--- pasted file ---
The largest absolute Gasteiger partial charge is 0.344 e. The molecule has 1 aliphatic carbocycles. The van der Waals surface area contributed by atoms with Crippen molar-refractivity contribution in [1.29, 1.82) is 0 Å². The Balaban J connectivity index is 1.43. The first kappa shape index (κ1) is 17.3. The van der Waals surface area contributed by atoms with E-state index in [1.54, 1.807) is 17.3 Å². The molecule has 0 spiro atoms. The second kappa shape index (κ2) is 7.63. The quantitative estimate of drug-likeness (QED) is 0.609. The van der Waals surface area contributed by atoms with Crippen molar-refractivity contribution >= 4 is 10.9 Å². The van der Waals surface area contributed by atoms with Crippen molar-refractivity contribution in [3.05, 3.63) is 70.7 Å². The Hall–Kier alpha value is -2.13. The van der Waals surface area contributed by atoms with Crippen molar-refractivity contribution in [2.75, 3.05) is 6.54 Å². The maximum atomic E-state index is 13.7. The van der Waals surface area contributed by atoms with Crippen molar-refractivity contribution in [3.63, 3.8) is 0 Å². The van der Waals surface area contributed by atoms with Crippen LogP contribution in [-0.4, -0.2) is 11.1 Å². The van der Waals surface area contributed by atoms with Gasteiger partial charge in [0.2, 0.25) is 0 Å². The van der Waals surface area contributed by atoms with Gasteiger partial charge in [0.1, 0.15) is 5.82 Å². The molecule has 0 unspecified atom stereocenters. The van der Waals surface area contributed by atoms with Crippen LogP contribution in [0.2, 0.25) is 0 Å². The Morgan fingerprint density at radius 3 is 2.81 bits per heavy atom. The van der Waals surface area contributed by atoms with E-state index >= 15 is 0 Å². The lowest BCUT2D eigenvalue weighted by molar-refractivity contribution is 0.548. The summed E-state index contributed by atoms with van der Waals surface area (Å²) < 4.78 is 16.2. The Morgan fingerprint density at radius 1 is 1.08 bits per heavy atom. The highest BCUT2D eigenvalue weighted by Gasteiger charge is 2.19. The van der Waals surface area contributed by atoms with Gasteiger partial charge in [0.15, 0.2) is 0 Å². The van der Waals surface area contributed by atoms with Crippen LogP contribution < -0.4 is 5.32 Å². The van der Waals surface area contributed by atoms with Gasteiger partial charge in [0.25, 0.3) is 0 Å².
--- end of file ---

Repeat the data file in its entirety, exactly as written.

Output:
The largest absolute Gasteiger partial charge is 0.344 e. The molecule has 1 aliphatic carbocycles. The van der Waals surface area contributed by atoms with Crippen molar-refractivity contribution in [1.29, 1.82) is 0 Å². The Balaban J connectivity index is 1.43. The first kappa shape index (κ1) is 17.3. The van der Waals surface area contributed by atoms with E-state index in [1.54, 1.807) is 17.3 Å². The molecule has 0 spiro atoms. The second kappa shape index (κ2) is 7.63. The quantitative estimate of drug-likeness (QED) is 0.609. The van der Waals surface area contributed by atoms with Crippen molar-refractivity contribution >= 4 is 10.9 Å². The van der Waals surface area contributed by atoms with Crippen molar-refractivity contribution in [3.05, 3.63) is 70.7 Å². The Hall–Kier alpha value is -2.13. The van der Waals surface area contributed by atoms with Crippen molar-refractivity contribution in [2.75, 3.05) is 6.54 Å². The maximum atomic E-state index is 13.7. The van der Waals surface area contributed by atoms with Crippen molar-refractivity contribution in [3.63, 3.8) is 0 Å². The van der Waals surface area contributed by atoms with Crippen LogP contribution in [-0.4, -0.2) is 11.1 Å². The van der Waals surface area contributed by atoms with Gasteiger partial charge in [0.2, 0.25) is 0 Å². The van der Waals surface area contributed by atoms with Gasteiger partial charge in [0.1, 0.15) is 5.82 Å². The molecule has 0 unspecified atom stereocenters. The van der Waals surface area contributed by atoms with Crippen LogP contribution in [0.2, 0.25) is 0 Å². The Morgan fingerprint density at radius 3 is 2.81 bits per heavy atom. The van der Waals surface area contributed by atoms with E-state index >= 15 is 0 Å². The lowest BCUT2D eigenvalue weighted by molar-refractivity contribution is 0.548. The summed E-state index contributed by atoms with van der Waals surface area (Å²) < 4.78 is 16.2. The Morgan fingerprint density at radius 1 is 1.08 bits per heavy atom. The highest BCUT2D eigenvalue weighted by Gasteiger charge is 2.19. The van der Waals surface area contributed by atoms with Gasteiger partial charge in [0.15, 0.2) is 0 Å². The van der Waals surface area contributed by atoms with Crippen LogP contribution < -0.4 is 5.32 Å². The van der Waals surface area contributed by atoms with Gasteiger partial charge in [0.25, 0.3) is 0 Å².